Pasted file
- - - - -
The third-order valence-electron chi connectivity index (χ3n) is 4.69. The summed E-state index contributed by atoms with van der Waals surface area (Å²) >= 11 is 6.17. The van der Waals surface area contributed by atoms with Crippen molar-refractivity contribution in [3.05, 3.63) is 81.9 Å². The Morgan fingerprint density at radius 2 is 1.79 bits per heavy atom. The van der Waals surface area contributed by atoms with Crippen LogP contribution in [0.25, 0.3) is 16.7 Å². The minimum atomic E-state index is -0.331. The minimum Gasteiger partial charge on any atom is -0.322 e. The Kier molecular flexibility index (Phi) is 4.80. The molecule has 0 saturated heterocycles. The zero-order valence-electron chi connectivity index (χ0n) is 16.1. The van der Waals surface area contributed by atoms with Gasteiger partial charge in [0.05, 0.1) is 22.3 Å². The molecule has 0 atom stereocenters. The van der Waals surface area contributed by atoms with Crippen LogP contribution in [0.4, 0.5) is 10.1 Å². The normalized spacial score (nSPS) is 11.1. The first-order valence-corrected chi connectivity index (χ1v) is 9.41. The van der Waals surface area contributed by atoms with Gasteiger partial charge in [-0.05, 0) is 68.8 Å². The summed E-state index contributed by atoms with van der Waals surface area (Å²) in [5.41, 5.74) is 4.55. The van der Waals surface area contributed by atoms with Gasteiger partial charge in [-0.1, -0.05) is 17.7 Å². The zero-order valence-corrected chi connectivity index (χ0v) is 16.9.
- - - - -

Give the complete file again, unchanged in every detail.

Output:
The third-order valence-electron chi connectivity index (χ3n) is 4.69. The summed E-state index contributed by atoms with van der Waals surface area (Å²) >= 11 is 6.17. The van der Waals surface area contributed by atoms with Crippen molar-refractivity contribution in [3.05, 3.63) is 81.9 Å². The Morgan fingerprint density at radius 2 is 1.79 bits per heavy atom. The van der Waals surface area contributed by atoms with Crippen LogP contribution in [0.25, 0.3) is 16.7 Å². The minimum atomic E-state index is -0.331. The minimum Gasteiger partial charge on any atom is -0.322 e. The Kier molecular flexibility index (Phi) is 4.80. The molecule has 0 saturated heterocycles. The zero-order valence-electron chi connectivity index (χ0n) is 16.1. The van der Waals surface area contributed by atoms with Gasteiger partial charge in [0.05, 0.1) is 22.3 Å². The molecule has 0 atom stereocenters. The van der Waals surface area contributed by atoms with Crippen LogP contribution in [0.4, 0.5) is 10.1 Å². The normalized spacial score (nSPS) is 11.1. The first-order valence-corrected chi connectivity index (χ1v) is 9.41. The van der Waals surface area contributed by atoms with Gasteiger partial charge in [-0.05, 0) is 68.8 Å². The summed E-state index contributed by atoms with van der Waals surface area (Å²) in [5.41, 5.74) is 4.55. The van der Waals surface area contributed by atoms with Gasteiger partial charge in [-0.1, -0.05) is 17.7 Å². The zero-order valence-corrected chi connectivity index (χ0v) is 16.9.